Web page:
Misbehaving and the Magic of Behavior Economics

My family and friends now roll their eyes when I try to get a conversation going about behavioral economics. I can’t figure out why – it really is fascinating material. Ever since I read Thinking, Fast and Slow by Daniel Kahneman, I have been intrigued. Who wouldn’t be? Richard Thaler, a friend of Kahneman and Amos Tversky, explains behavioral economics and its emergence as a field of study in Misbehaving: The Making of Behavioral Economics. Weaving autobiography with humor, Thaler writes with warmth, wisdom and great disciplinary intellect.Misbehaving

OK, if not eye rolls, than at least skepticism. Fair enough. Economics, after all, is the dismal science. What could make behavioral economics any less dreary? It is fundamentally about how people behave. Yes, it relies on rigorous mathematics and modeling. However, economics is not grounded in abstract formulas but on actions in the word. It is an empirical discipline. Thaler understood early in his career that the traditional rational human actor of classical economics, the homo economicus, is a created construct that can lead us astray. It may be good for the formulas, but it is not necessarily human. Thaler’s conception of economics is essentially human – and by making it a human science, economics can be more effective.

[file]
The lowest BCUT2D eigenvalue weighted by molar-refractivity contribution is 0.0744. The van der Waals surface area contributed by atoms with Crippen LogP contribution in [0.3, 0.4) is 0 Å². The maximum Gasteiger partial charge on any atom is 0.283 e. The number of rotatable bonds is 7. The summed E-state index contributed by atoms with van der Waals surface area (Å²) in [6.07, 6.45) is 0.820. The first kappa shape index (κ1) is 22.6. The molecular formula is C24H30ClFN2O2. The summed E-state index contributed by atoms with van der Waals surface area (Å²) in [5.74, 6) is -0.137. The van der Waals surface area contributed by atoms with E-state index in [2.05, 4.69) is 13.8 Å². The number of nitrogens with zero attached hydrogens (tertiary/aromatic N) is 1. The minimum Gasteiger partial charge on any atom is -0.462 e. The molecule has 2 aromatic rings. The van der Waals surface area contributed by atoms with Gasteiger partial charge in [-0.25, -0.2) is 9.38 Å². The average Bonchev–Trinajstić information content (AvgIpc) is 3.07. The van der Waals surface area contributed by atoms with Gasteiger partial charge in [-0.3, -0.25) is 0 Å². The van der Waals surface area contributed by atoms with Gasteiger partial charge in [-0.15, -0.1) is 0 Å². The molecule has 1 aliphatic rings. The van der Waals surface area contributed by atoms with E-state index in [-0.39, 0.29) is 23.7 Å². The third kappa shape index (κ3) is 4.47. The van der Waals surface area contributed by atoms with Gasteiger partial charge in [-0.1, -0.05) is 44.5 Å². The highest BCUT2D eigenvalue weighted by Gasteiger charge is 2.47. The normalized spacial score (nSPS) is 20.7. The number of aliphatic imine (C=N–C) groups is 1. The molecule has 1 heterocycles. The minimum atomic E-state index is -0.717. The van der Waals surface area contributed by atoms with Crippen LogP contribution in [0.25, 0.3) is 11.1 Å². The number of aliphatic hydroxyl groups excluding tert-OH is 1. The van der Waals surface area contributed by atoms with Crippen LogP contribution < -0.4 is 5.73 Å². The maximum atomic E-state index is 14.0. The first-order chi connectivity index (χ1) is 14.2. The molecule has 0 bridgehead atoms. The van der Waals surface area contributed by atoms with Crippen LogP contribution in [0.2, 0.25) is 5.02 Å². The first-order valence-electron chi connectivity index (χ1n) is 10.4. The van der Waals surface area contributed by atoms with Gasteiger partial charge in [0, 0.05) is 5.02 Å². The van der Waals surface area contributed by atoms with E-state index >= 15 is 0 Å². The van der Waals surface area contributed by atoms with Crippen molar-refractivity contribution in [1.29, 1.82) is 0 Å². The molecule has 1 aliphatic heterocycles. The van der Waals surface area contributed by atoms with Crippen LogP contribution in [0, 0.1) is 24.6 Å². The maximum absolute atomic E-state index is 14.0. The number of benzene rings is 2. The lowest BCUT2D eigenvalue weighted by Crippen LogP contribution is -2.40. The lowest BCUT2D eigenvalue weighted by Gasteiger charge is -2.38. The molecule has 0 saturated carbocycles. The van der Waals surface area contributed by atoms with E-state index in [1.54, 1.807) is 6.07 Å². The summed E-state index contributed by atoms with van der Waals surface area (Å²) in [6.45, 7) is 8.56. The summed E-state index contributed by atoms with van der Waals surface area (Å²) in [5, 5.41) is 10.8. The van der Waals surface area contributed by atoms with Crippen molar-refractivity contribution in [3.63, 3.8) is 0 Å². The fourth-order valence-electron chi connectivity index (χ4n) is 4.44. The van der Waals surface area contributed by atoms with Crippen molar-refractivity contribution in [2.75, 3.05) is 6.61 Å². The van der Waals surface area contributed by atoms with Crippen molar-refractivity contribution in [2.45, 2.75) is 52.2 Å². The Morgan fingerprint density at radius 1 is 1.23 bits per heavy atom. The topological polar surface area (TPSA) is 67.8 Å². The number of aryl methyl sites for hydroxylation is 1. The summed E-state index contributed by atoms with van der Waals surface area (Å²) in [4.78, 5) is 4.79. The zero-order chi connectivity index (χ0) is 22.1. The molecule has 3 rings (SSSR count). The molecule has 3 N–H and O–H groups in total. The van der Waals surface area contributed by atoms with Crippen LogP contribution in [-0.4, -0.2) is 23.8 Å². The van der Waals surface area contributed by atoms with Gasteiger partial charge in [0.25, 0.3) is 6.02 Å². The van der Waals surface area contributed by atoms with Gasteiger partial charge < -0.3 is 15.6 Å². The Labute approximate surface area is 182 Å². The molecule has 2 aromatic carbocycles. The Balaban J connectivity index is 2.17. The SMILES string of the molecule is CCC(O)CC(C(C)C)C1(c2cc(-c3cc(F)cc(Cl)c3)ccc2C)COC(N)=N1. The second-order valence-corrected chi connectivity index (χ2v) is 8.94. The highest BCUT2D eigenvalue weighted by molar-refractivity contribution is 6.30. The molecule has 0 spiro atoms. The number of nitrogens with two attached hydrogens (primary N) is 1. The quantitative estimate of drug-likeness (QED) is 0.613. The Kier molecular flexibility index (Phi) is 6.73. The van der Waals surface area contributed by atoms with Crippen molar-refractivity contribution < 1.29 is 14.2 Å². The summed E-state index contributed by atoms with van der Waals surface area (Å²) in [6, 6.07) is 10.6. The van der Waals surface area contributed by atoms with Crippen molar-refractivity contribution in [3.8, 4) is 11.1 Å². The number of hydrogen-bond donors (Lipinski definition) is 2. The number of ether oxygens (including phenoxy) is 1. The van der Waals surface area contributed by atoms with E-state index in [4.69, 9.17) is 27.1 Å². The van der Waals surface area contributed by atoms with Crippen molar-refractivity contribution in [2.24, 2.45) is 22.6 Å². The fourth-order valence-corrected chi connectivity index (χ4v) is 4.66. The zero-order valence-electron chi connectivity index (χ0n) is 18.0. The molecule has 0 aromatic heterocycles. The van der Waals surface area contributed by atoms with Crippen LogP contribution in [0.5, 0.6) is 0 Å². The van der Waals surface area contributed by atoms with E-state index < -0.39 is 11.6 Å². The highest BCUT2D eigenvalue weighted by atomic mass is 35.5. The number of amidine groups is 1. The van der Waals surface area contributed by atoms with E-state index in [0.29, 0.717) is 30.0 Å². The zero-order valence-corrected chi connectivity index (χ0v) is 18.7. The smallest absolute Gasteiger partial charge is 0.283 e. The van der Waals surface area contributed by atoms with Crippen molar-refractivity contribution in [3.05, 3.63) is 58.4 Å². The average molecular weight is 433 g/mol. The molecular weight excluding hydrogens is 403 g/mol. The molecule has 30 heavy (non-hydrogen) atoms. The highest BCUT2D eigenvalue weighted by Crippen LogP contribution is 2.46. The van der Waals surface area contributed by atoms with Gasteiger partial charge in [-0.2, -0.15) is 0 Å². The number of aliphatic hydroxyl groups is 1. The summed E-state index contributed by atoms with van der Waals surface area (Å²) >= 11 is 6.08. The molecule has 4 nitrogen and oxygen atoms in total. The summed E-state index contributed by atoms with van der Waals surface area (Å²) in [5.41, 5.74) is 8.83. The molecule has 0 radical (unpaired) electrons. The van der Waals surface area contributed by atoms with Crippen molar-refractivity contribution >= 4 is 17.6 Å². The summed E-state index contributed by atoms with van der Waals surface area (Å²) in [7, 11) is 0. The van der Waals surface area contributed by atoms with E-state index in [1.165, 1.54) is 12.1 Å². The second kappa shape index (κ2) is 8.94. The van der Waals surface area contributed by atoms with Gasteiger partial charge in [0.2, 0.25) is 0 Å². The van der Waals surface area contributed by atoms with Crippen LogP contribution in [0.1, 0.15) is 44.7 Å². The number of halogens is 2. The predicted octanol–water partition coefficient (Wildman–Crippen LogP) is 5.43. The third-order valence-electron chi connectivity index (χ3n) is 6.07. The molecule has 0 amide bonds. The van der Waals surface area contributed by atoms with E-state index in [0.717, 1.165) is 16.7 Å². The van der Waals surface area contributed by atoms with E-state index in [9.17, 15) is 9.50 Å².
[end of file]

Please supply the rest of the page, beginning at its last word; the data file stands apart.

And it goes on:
Thaler’s narrative is biographical and professional, capturing the journey of his career as he moved from question to question and from institution to institution. He explains academic turf wars and how scholars navigate their careers. The history is interesting and the questions he investigates are wide-ranging and simply interesting. He has studied household savings, the endowment effect (we are hard-wired to value something more if we think of it as ours), how faculty are assigned/obtain offices in academic buildings, the NFL draft, television game shows, and governmental “nudges.” There is more, too. Thaler repeatedly returns to the observation that people consistently behave as people. We are rare rational actors maximizing our gains. It is a very important realization.

Misbehaving explains a field of study that makes me think about people and behavior in new and different ways. It has implications well beyond economics. Over time we will see the impact of behavioral economics more and more in the marketplace, in policy, and in how we run our colleges and universities. It is a special book – and the jokes aren’t all that bad, either.

David Potash

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